Easiest hole

No. 1 easiest birdie

“It’s the easiest hole to birdie. It’s got a fairly wide fairway. If you get a pretty good drive, you’ve got 220 to the green, so you can hit and iron. Big hitters can use a 5 or 6 iron to the green.”

Toughest green to read

No. 2

At least on a severity scale. We have a few greens with double tiers. Three or four greens have double-tierness. Anytime you have to go from one level up to another or vice-versa, it makes it very difficult to judge distance.”

Best risk-reward shot

Second shot on No. 7

“Let’s say it’s the most alluring shot. I don’t think it’s a good gamble. If you get through that gap, you start thinking to yourself, “I should have intestinal fortitude to go for the green,” even though your gut is telling you it’s probably not the smartest play. There is a creek in front of the green, barely to the right is out of bounds. There are a batch of trees to the left or right that can be clipped and drop into a hazard or out of bounds … It’s a lot of fun to think about, but not necessarily a wise choice.”

Worst place for a ball to land

Creek on No. 1

“Every day I start groups off from the first tee, and I see every day I see somebody top it and end up in the water — from the scratch golfer to the high handicapper. You always have a crowd, so you’re going to have people watching ... You, literally, need to hit it 50 yards to clear that creek. There are a lot bad places to hit it, but to add insult to injury, the most embarrassing place is the creek on No. 1.”

Hole not to underestimate

No. 18

“I think on a scorecard, you may say it’s No. 18, because it’s a par 3. To some, it’s an odd way to finish, but I know several great golf courses end on a par 3 ... The fact that it’s 192 yards and you need to hit anywhere from a 3- to 5-iron into that hole, it plays longer and more difficult than any of our par 4s.”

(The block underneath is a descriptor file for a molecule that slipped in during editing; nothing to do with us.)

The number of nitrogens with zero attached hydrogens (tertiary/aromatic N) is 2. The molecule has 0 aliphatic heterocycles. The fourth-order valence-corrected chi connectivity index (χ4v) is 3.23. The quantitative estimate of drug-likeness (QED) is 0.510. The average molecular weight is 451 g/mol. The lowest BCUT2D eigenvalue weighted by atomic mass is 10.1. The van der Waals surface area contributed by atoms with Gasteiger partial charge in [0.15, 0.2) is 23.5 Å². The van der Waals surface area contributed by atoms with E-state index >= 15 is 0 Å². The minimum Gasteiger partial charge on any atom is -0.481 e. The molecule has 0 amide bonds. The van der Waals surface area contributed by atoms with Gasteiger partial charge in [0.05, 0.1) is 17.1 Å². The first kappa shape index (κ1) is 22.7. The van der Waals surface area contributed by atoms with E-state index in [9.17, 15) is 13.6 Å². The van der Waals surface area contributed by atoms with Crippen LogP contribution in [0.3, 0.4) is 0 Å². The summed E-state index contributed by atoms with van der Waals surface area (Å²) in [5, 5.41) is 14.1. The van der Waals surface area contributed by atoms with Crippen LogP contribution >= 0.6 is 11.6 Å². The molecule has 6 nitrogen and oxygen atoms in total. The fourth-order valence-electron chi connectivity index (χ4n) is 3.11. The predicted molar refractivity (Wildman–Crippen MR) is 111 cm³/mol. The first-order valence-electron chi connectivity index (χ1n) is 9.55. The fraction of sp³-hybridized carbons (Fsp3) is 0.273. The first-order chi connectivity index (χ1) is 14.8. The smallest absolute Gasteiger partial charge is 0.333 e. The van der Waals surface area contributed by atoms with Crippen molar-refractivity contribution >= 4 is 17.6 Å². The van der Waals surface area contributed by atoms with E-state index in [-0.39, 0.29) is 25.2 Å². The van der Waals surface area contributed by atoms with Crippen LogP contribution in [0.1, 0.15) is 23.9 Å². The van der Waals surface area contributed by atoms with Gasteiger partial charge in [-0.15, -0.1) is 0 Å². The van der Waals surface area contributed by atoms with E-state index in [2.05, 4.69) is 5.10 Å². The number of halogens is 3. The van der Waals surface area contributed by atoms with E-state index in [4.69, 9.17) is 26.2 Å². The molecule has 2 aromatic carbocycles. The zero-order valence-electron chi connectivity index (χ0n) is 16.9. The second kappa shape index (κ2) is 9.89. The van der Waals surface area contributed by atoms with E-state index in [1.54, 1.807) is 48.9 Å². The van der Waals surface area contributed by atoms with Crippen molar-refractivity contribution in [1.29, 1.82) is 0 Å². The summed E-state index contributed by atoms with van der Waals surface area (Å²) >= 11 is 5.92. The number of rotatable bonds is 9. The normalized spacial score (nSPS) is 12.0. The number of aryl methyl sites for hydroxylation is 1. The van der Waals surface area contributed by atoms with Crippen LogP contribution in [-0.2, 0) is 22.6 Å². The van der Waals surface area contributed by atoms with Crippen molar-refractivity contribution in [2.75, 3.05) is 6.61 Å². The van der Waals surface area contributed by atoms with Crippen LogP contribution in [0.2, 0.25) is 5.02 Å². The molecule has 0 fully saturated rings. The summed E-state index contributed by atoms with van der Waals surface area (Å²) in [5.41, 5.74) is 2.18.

Best hole to grip it and rip it

No. 11

“If you hit it long, maybe you can get there in 2 and take a shot at a birdie. It has a generous fairway. The longer hitters can clear the fairway bunkers, but if you miss it a little you’ll be in that fairway bunker. It’s one hole that I focus on hitting it harder.”

Pro’s tip

“It’s something that I picked up from longtime members and what told I told the (Class) 2A boys before played the state championship out here. A lot of people come in and we have hole location sheets that tell them exactly where hole is. You don’t need it. If you play to the middle of green on our small greens, you’ll never be in trouble. You’ll never have a long shot.”

Meet the club pro


Club pro since: 2005

Prior to that: Served as an assistant club pro and Tacoma Country and Golf Club for 8 1/2 years and at Rainier Golf and Country Club for 4 1/2 years.

Why a club pro? “I played competitive golf since I was 6 years old. To me being around the country club and playing competitive golf and having great respect for PGA pros who helped me through my childhood.”